Working with IDA, the Yemeni authorities are seeking to address many of these considerable problems through the Social Fund for Development (SFD). Through implementation in three phases, the Social Fund has become an important safety net tool to poverty reduction through its provision of development opportunities to the poor.  The SFD is now capable of delivering a range of social risk management functions for the poor and vulnerable population, within the changing country context and government needs.  Its main programs are: (i) the community and local development program, which supports community-based subprojects in various sectors; (ii) the small- and micro-enterprises development program, which provides technical assistance to microfinance providers, and creates an enabling environment for small and micro enterprise development; (iii) a capacity-building program that focuses on capacity-building of local entities, including local and central government bodies, non-governmental organizations (NGOs), and communities; (iv) and a labor-intensive works program, which provides a cash-for-work safety net to poorer households. This is designed to provide financial support during shocks and any stagnation of agricultural seasons, while increasing the productive assets of these communities.  IDA supported this program through Global Food Crisis Response Program (2008-2009), and as a result, helped the country to mobilize more funds from the European Community and the UK’s Department for International Development (DFID), which are currently supporting the program.  Lessons learned from these earlier program interventions will be applied to the Social Fund for Development Phase IV Project.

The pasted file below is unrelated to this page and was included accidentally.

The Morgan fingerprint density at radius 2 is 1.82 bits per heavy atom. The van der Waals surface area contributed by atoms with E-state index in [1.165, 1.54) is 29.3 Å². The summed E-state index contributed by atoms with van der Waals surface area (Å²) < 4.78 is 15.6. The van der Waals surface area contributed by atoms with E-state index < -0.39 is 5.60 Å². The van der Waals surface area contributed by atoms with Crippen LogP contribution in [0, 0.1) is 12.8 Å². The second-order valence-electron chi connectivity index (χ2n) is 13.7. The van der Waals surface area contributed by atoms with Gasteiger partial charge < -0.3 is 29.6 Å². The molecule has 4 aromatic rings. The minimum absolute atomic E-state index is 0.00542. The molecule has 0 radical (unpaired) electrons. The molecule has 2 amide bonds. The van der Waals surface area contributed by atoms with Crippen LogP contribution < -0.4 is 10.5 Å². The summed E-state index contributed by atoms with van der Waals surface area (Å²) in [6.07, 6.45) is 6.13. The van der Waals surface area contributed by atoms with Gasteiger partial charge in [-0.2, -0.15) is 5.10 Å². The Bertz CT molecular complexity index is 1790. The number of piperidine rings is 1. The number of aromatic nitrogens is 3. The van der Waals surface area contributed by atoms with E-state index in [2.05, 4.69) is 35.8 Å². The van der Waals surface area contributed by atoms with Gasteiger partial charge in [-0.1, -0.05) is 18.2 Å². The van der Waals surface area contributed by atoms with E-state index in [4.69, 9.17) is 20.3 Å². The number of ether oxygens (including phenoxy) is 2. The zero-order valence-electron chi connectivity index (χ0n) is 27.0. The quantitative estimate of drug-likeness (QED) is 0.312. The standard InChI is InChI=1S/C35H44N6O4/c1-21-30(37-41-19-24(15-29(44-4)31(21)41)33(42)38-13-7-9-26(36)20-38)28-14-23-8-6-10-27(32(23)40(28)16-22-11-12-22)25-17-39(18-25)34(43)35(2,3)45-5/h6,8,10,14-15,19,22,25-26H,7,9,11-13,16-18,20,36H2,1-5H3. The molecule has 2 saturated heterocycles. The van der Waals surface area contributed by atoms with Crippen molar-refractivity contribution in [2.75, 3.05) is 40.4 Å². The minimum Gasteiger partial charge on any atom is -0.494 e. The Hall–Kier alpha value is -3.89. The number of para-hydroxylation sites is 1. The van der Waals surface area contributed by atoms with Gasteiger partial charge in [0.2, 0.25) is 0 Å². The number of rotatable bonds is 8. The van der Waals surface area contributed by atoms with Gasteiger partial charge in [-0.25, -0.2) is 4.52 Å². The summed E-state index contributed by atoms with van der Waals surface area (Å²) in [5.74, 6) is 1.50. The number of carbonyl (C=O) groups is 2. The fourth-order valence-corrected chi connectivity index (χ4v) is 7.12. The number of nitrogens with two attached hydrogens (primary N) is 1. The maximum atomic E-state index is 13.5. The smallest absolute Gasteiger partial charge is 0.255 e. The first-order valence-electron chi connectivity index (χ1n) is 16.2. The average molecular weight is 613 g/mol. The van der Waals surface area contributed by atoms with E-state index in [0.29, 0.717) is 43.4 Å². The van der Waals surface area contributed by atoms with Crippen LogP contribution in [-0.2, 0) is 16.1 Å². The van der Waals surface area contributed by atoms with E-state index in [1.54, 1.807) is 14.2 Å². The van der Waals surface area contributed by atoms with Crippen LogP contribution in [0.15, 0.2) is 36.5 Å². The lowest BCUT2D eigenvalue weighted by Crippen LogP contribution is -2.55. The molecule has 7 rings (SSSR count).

Analysis shows that the SFD is successful in reaching poor women. Half of SFD’s beneficiaries are female and about 12 percent of SFD-affected households are led by a woman (compared with 7.2 percent national average of households headed by women). Extending basic service coverage to the poorest communities continues to be the main focus of SFD’s operations.

  • For example, under the third phase alone, the Community Development Program’s support included building and rehabilitating 7,606 classrooms, which in turn benefits 684,046 children (this large impact is due to double shifts in urban and semi-urban areas as well as very large classroom size in large cities).
  • Additionally, the program was successful in training 220 health care institute cadres and 1,992 health care workers, building 187 water harvesting systems, carrying out 114 hygiene and environmental awareness campaigns, and building 92 feeder roads benefiting 531,810 people.